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Urban Youth Knowledge and Attitudes Regarding Lead Poisoning. J Community Health 2017 Dec;42(6):1255-1266



Pubmed ID




Scopus ID

2-s2.0-85019549102   6 Citations


Environmental health literacy (EHL) is a promising and evolving field of research that could benefit from youth engagement. Yet studies focused on youths' environmental health awareness and concerns are limited. For example, although lead exposure remains a threat to youth development in urban environments, no published studies have measured urban youth's knowledge of lead poisoning. A CBPR partnership established a youth advisory council (YAC) who helped to design, interpret and disseminate a mixed methods study exploring environmental health perceptions among urban youths ages 10-18. Surveys assessed awareness, attitudes, and knowledge regarding lead poisoning and five environmental health issues determined by the YAC. Focus group questions further contextualized youths' lead knowledge and understanding of youths' environmental health concerns. A majority of youth could identify specific sources of lead exposure but had minimal knowledge of prevention strategies, and focus group data revealed misinformation regarding lead sources and consequences. Survey and focus group respondents' level of awareness and concern regarding YAC-selected EH issues was high in comparison to lead poisoning. In particular, job opportunities and police brutality were endorsed as both neighborhood concerns and priorities. Awareness and knowledge of environmental health issues among urban youth have not been well described. These findings reinforce the importance of addressing problems of local relevance. Moving forward, lead poisoning prevention education for youth and youth EHL partnerships may benefit from incorporating an ecological approach wherein connections to the social and economic context are made explicit.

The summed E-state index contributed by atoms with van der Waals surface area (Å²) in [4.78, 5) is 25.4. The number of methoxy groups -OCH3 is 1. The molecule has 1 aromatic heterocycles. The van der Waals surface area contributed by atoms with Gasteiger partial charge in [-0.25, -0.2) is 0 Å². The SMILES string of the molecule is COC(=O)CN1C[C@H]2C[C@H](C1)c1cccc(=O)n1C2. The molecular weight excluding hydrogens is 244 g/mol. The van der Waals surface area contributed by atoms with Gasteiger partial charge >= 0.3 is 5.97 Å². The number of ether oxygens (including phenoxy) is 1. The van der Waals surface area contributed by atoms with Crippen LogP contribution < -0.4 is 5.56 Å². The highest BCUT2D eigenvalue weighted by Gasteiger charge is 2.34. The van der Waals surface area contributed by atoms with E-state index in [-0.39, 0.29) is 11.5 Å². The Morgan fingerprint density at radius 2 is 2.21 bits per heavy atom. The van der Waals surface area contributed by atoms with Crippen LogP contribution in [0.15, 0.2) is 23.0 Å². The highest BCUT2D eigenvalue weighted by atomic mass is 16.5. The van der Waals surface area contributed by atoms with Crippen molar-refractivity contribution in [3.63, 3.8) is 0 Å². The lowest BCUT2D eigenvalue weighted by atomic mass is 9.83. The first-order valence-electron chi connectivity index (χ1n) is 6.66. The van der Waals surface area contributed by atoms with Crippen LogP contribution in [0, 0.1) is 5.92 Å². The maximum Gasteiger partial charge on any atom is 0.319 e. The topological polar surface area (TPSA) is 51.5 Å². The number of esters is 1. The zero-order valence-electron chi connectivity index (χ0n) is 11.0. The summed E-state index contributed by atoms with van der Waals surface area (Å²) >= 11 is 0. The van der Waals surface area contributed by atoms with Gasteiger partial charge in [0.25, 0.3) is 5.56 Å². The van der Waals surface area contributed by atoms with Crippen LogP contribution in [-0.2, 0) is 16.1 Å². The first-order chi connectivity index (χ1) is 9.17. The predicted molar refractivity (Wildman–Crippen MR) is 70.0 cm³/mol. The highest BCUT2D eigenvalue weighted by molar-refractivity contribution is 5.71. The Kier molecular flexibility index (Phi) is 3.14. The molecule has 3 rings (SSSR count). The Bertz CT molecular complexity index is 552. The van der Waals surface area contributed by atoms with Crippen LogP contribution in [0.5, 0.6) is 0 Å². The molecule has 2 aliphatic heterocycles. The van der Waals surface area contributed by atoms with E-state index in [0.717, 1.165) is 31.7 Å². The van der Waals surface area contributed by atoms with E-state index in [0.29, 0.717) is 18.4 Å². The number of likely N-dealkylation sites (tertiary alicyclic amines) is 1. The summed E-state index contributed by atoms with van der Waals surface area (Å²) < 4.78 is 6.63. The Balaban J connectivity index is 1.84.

Author List

Bogar S, Szabo A, Woodruff S, Johnson S


Aniko Szabo PhD Professor in the Institute for Health and Equity department at Medical College of Wisconsin

MESH terms used to index this publication - Major topics in bold

Community Health Services
Cross-Sectional Studies
Environmental Health
Focus Groups
Health Knowledge, Attitudes, Practice
Lead Poisoning
Urban Population
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